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Draining the Swamp: Democracy Promotion, State Failure, and Terrorism in 19 Middle Eastern Countries

NCJ Number
Studies in Conflict & Terrorism Volume: 30 Issue: 6 Dated: June 2007 Pages: 521-539
James A. Piazza
Date Published
June 2007
19 pages
This study examined whether or not the promotion of democracy in the Middle East would reduce terrorism, as measured by terrorist attacks sustained by Middle-Eastern countries and attacks perpetrated by terrorist groups based in Middle-Eastern countries.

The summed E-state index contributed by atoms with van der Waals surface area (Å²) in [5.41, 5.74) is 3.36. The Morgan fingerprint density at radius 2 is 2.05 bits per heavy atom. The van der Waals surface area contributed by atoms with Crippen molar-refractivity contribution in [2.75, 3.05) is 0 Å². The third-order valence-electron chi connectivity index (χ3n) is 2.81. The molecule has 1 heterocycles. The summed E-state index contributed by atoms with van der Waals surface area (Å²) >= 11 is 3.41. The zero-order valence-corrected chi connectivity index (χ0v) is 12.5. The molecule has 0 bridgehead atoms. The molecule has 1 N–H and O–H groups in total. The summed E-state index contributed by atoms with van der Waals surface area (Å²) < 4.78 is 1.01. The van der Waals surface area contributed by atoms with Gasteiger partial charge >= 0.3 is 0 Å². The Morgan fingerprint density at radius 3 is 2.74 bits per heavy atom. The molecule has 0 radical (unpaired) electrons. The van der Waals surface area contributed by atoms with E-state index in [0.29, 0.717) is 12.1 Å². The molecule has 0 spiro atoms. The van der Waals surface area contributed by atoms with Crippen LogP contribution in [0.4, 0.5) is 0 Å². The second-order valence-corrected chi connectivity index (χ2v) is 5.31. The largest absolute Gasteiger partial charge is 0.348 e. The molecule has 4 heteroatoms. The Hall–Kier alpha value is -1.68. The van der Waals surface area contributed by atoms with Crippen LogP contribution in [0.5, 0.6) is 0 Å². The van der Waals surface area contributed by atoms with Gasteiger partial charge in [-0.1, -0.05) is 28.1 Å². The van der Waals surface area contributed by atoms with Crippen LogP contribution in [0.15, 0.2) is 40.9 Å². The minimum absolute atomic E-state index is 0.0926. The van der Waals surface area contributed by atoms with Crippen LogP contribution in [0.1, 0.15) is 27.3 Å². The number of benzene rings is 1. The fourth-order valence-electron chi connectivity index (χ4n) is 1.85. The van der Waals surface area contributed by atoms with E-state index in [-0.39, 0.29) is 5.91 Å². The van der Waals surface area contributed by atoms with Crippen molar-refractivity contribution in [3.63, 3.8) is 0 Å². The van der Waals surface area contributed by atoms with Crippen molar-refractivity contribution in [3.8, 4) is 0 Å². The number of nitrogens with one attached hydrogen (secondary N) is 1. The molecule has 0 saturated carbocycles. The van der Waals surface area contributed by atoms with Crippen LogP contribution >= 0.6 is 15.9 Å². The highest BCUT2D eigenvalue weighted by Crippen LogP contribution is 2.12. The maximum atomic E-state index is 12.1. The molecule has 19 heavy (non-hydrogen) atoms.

The study found that Middle-Eastern states with more democratic processes and civil liberties protections were more prone to terrorist activity than Middle-Eastern countries with dictatorships. A more significant prediction of terrorist activity in Middle-Eastern countries than the absence of democracy was the level of state failure or political instability created by internal political strife, ethnic conflict, or "stateless areas." The latter are geographic or political spaces within states that resent central government authority. These findings suggest that a foreign policy toward the Middle East based in the promotion of democracy or the widening of civil liberties will not be a significant deterrent to or preventive measure for terrorism. Rather, it may exacerbate the problem of terrorism, both within Middle-Eastern states and other countries targeted by terrorist groups based in Middle-Eastern states. The study conducted a cross-national, pooled, time-series statistical regression analysis of the incidence of terrorism in 19 Middle-Eastern states from 1972 to 2003. 4 notes and 37 references